Monday, December 9, 2013
Does Santa Fit into Your Christmas?
Does Santa Fit into Your Christmas? http://goo.gl/5oD6bZ
Santa Claus has become a controversial subject in the scheme of Christmas giving. Some have entirely abolished him from their families’ traditions, which is their right. The main emphasis for Christmas has always been and should always be that the prophets’ words were recognized and fulfilled: Jesus Christ came into the world to save the world from death and sin. Many explanations have been invented to explain how Santa fits into the Christmas Story; and, in many way, he really does not. We should keep our focus on the Savior, the humble birth of the Son of God, and the richness of His story of giving and forgiving; the King of all becoming the servant of all, to show all the road back to His Kingdom.
The main thing to note is that every family is free to create its own traditions. When a son leaves his family and a daughter leaves her family, and the two of them create a new family, they then need to decide what is the proper path for them to take; this applies to all holidays and all parenting choices. There will be a blending of traditions and the creation of new traditions. It’s a beautiful thing, because a new family is created and they set the environment for love and growth, for understanding and discipline. They have the opportunity to set the stage and the rules for their own holidays. In doing so, they can create an environment that is conducive to true discipleship of Jesus Christ and the Spirit of reaching out to others in gift giving and charity, or they can create an environment that perpetuates self-centeredness.
We have done the Santa thing in my family of origin and in the family I created with my husband; but, we never carried it into a perpetual lie. I remember asking my mom, "Santa isn't real, is he?" when I was in Kindergarten or something. She told me that he is just a fun story. (She really had been saying that all along.) We all knew it was just a fun make-believe story. Some parents go overboard to prove he's real; I think that's wrong. Our emphasis should be on teaching that Jesus Christ is real; that the gospel--the good news of Heavenly Father's gift for us is real. In doing so, we emphasize the importance of Jesus Christ in our lives. Christmas has always had its center in Jesus Christ for me.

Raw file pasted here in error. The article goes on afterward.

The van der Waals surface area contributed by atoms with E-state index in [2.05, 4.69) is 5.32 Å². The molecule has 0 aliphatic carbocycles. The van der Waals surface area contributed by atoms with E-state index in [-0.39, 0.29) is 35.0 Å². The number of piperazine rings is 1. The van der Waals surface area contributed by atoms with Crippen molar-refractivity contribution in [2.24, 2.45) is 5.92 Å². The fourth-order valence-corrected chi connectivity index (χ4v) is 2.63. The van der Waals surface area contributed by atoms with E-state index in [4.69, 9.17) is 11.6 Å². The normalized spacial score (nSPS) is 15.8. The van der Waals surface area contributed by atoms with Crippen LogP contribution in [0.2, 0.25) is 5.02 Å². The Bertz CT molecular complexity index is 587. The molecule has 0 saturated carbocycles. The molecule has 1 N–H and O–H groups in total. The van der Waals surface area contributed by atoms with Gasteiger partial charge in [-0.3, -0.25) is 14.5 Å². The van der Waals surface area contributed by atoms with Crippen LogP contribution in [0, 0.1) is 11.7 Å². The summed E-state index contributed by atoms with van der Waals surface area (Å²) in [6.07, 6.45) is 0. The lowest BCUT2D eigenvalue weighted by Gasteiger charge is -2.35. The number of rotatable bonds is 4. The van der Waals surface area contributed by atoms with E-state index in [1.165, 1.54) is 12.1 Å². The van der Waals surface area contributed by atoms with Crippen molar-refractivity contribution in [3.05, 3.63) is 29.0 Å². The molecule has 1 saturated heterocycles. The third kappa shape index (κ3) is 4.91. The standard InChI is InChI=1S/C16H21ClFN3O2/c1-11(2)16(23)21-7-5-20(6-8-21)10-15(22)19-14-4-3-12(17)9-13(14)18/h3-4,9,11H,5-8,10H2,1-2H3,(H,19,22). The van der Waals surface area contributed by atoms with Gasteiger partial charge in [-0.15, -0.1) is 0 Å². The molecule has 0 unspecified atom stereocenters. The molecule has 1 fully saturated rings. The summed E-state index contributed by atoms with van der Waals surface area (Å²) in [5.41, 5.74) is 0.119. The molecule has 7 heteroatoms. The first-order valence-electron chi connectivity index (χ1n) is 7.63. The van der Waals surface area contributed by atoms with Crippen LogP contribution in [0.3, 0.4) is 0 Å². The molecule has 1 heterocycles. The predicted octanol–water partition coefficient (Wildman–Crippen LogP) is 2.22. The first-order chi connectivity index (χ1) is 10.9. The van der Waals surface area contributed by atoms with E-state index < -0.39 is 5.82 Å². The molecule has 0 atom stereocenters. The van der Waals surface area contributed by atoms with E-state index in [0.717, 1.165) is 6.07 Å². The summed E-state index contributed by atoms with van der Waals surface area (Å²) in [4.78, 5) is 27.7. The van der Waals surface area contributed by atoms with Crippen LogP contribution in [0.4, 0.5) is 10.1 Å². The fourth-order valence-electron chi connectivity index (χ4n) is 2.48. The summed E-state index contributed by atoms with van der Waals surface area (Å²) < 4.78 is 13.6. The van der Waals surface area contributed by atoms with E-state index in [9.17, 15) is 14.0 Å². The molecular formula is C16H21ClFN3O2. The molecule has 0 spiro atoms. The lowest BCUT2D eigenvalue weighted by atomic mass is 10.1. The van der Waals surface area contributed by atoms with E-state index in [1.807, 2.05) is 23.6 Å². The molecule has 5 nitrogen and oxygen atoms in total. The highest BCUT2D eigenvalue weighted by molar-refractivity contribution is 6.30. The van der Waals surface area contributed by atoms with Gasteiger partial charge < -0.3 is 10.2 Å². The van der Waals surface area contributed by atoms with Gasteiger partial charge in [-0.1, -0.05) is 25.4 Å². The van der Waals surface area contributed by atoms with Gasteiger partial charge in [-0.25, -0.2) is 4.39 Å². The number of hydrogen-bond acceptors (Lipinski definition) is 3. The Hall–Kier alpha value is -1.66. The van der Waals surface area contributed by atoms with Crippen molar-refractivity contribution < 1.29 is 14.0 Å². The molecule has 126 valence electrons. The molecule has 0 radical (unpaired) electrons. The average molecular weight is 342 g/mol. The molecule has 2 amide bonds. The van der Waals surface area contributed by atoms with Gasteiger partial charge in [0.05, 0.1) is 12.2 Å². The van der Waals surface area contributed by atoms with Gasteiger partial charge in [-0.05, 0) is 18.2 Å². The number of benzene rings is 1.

That being said, I think that the biggest mistake in having all the presents delivered by Santa is that children do not learn to give thanks to those who are actually making sacrifices to give them the presents. They should have the opportunity to thank their parents and family members and to always return thanks to God, who really is the One who gives us everything. We always just had our children's stockings and one or two gifts from Santa. If they woke up earlier, on Christmas day, than the rest of the family, that was all they were allowed to open. Mainly our Christmas giving was from members of the family to each other, and we took turns opening one gift at a time, from the youngest to the oldest. All of our children realized Santa was make-believe because we taught them that was so, but it still was fun to set things out on Christmas Eve and wake up to presents under the tree. It was fun to have older children help set things up for younger ones, too. And it was still fun to set out a plate of cookies for Santa.